Menjangan island is Bali’s prettiest scuba diving and snorkelling location – pristine reefs, aqua blue waters and lots of marine life make it worth the effort to get there
Fan bommie with cloud of anthias, Menjangan Island © email@example.com
While Bali has a lot of excellent diving, Menjangan island wins the prize for being the most picturesque of them all. Located at the north west tip of Bali, it’s a bit of a slog to get there, but the reefs make it all worth it. It’s not just for divers either – some of the reefs are shallow enough and the water clear enough for snorkelers to have a fabulous experience too.
Reef at Eel Garden, Menjangan Island © firstname.lastname@example.org
Menjangan island is near to the coastal town of Pemuteran which has the usual collection of resorts, restaurants, dive shops and warungs gathered around the black sand crescent of Pemuteran Bay.
Fusiliers running over reef, Menjangan Island © email@example.com
Diving at Menjangan Island and Pemuteran
There’s some interesting macro diving in Pemuteran Bay itself, a house reef, some sunken statues to make an artificial reef and the Biorock coral growth structures, but for our trip we dived solely at Menjangan over four days. The conditions were so good when we were there we didn’t want to miss out, especially once our guides Komang and Ari introduced us to what they thought Menjangan’s best dive site – Eel Garden. Holy moley were they right.
Bommie with barrel sponge at top, Menjangan Island © firstname.lastname@example.org
Eel garden is a big dive site – even after several dives it doesn’t feel like you’ve exhausted its possibilities. It begins with a long wall that runs up into a coral garden at around 10 metres.
Pooky and the octopus, Menjangan Island © email@example.com
The wall abruptly falls away into a white sandy channel which is the eponymous eel garden. Either side of the channel are lots of corals too, and when the current is running, big schools of fish start running over the top of the reef – it is mesmerising watching them stream through the sunlight poring down from the surface.
Rocky shallows, Menjangan Island © firstname.lastname@example.org
The corals around the channel are fantastic too – clouds of glass fish and lots of the usual tropical denizens like banner fish, angelfish and anthias all out in force. The reef is not only spectacularly pretty but also bustling with life – every dive here, often back at the exact same spot, was fascinating.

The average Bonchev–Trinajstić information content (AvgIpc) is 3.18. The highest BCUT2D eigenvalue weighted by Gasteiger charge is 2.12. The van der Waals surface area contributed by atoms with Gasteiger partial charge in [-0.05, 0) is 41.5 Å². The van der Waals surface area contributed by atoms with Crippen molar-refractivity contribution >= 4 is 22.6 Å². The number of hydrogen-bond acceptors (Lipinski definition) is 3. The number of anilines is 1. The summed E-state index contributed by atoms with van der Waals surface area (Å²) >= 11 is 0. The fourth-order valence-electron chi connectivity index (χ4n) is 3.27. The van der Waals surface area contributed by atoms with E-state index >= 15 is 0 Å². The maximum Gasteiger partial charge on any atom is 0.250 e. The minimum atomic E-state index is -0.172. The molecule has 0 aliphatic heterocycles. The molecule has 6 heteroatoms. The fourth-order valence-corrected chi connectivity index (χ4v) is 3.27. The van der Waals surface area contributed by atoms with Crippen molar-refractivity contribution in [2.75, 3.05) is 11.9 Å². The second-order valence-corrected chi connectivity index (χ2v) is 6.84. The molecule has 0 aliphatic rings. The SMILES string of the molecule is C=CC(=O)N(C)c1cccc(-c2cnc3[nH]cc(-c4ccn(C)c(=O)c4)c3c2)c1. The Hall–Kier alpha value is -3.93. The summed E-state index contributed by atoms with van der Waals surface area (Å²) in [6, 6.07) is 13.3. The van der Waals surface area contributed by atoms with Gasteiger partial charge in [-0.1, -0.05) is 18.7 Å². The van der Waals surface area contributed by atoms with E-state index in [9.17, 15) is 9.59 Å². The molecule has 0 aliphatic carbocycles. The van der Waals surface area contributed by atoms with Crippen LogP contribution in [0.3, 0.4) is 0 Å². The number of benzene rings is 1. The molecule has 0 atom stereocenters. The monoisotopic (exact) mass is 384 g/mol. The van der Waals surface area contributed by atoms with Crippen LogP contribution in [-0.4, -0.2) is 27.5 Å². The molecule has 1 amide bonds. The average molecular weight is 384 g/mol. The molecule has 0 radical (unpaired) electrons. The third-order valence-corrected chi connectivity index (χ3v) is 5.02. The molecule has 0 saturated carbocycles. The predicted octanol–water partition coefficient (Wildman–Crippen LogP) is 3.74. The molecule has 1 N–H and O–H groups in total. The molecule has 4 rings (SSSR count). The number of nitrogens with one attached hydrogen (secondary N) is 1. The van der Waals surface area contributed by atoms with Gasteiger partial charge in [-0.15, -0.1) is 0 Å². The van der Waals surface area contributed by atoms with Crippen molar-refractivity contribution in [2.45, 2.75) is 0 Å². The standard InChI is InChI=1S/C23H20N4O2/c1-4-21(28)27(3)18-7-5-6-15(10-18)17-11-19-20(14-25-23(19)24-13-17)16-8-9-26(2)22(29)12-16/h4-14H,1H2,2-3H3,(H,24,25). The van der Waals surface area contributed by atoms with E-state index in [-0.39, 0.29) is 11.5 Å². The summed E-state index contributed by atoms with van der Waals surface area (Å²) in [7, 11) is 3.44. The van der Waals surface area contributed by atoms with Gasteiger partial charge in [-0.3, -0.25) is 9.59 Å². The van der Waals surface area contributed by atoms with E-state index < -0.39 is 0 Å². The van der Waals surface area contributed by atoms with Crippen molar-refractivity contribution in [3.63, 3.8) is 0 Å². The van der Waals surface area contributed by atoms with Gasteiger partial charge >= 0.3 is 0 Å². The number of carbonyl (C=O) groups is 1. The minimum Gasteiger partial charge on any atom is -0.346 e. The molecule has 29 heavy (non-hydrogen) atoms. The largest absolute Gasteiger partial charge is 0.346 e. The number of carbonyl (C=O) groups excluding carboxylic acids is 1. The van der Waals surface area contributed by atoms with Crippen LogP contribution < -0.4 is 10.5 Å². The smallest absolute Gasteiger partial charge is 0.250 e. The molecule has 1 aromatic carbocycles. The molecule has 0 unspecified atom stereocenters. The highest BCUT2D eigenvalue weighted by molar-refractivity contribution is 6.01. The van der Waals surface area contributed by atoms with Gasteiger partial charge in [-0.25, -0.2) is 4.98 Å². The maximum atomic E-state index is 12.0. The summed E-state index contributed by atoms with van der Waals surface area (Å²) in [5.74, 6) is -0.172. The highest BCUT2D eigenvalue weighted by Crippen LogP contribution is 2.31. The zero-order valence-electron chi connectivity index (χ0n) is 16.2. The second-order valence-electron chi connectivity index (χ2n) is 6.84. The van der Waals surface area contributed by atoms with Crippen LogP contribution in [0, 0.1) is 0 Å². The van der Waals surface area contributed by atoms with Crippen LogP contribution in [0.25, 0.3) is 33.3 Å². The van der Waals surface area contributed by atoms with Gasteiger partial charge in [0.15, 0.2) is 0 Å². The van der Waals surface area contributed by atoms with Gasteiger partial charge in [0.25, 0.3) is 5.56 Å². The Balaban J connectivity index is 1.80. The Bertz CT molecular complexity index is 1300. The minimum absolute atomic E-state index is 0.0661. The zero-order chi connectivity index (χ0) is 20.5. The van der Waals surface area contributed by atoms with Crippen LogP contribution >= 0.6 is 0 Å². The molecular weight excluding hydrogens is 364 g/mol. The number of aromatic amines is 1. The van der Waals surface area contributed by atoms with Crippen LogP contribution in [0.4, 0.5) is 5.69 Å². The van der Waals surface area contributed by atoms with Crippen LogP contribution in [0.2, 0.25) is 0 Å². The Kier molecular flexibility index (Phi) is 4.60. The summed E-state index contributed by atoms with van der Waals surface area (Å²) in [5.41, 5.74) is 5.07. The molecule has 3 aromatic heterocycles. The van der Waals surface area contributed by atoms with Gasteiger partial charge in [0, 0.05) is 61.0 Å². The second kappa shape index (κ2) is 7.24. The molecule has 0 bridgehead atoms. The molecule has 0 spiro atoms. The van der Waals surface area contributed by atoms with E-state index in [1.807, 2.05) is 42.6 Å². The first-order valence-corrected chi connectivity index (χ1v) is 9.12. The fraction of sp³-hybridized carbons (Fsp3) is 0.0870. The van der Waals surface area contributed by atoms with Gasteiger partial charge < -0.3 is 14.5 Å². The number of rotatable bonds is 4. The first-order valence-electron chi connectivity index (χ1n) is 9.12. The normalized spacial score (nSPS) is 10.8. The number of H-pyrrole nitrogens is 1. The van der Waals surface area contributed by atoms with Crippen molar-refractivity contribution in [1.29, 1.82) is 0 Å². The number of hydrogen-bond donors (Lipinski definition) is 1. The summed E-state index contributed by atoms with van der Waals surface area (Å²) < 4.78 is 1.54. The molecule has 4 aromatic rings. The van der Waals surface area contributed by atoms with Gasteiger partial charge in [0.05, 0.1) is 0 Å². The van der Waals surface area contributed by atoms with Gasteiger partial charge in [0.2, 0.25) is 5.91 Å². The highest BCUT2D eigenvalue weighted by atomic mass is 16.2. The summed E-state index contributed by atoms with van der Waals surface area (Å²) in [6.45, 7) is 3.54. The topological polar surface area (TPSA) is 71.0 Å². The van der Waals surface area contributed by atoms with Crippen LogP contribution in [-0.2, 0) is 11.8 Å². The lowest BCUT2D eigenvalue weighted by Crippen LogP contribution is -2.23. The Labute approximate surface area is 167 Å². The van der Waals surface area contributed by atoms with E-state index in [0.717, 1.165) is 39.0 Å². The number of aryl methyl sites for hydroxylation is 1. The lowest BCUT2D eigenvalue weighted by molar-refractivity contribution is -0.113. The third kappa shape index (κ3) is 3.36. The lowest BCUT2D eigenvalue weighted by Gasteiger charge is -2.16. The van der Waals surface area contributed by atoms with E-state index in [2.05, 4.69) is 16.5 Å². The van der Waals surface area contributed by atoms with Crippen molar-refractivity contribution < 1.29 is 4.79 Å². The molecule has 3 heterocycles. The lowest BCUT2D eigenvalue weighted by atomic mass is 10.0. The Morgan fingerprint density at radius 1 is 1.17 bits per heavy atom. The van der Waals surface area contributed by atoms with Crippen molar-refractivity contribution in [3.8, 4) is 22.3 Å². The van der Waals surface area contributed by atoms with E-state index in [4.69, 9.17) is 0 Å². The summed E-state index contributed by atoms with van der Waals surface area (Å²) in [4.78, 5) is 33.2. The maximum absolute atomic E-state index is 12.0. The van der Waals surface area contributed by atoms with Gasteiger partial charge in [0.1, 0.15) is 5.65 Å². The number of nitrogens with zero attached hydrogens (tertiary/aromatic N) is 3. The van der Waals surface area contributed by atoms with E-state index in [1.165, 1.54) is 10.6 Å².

Turtle at Coral Garden, Menjangan Island © email@example.com
We dived some of Menjangan’s other sites – Bat Cave, Coral Garden and Dream Wall, which were all very pretty as well, but the dynamism of Eel Garden kept us going back – it just felt like you didn’t know what was going to happen next.
Hard coral, glassfish and jacks, Eel Garden, Menjangan Island © firstname.lastname@example.org
Best Time To Dive Menjangan Island
We had a lot of luck with the weather too. Bali was at the tail end of experiencing a months-long drought when we visited – which meant there had been no rains to wash litter into the ocean, which I remembered being an issue when I’d visited Menjangan and Pemuteran previously. The rain began a couple of days after we left.
Triggerfish over reef, Menjangan Island © email@example.com
Bali’s wet season typically runs November to February, but the beginning and end are unpredictable these days.
The other thing is that the visibility was superb. Peering off the boat you could always see the bottom, and in the water it was always a good 20 to 30 metres.
Barrel sponge bommie, Eel Garden, Menjangan Island © firstname.lastname@example.org
October to November is widely considered the very best time to dive Menjangan for the best chance of this great viz. But the great thing is Menjangan is divable all year round as many of the sites are sheltered.
Red, pink and orange fans, Menjangan Island © email@example.com
Despite the conditions being perfect – cloudless skies, endless sunshine, flat calm seas – we were often the only dive boat on each dive site. We only saw other groups of divers on a couple of occasions.
Menjangan is relatively easy diving if, as ever, you’re with a dive guide that knows how to read the tides and currents. Our dive group had a wide range of experience levels, from beginner to grizzly veteran, and everyone was comfortable in the water as the dives were well planned.
Boat overhead a fan, Menjangan Island © firstname.lastname@example.org
Two Dives A Day
Practically we did two dives a day, leaving direct from Pemuteran Bay in a modern fibre glass boat with twin outboards belonging to Abyss Ocean Divers. The boat comfortably fitted five divers and three staff, with room for at least another 3 or 4 divers. This was a definite upgrade from diving off the big longtails that are the default dive boat here.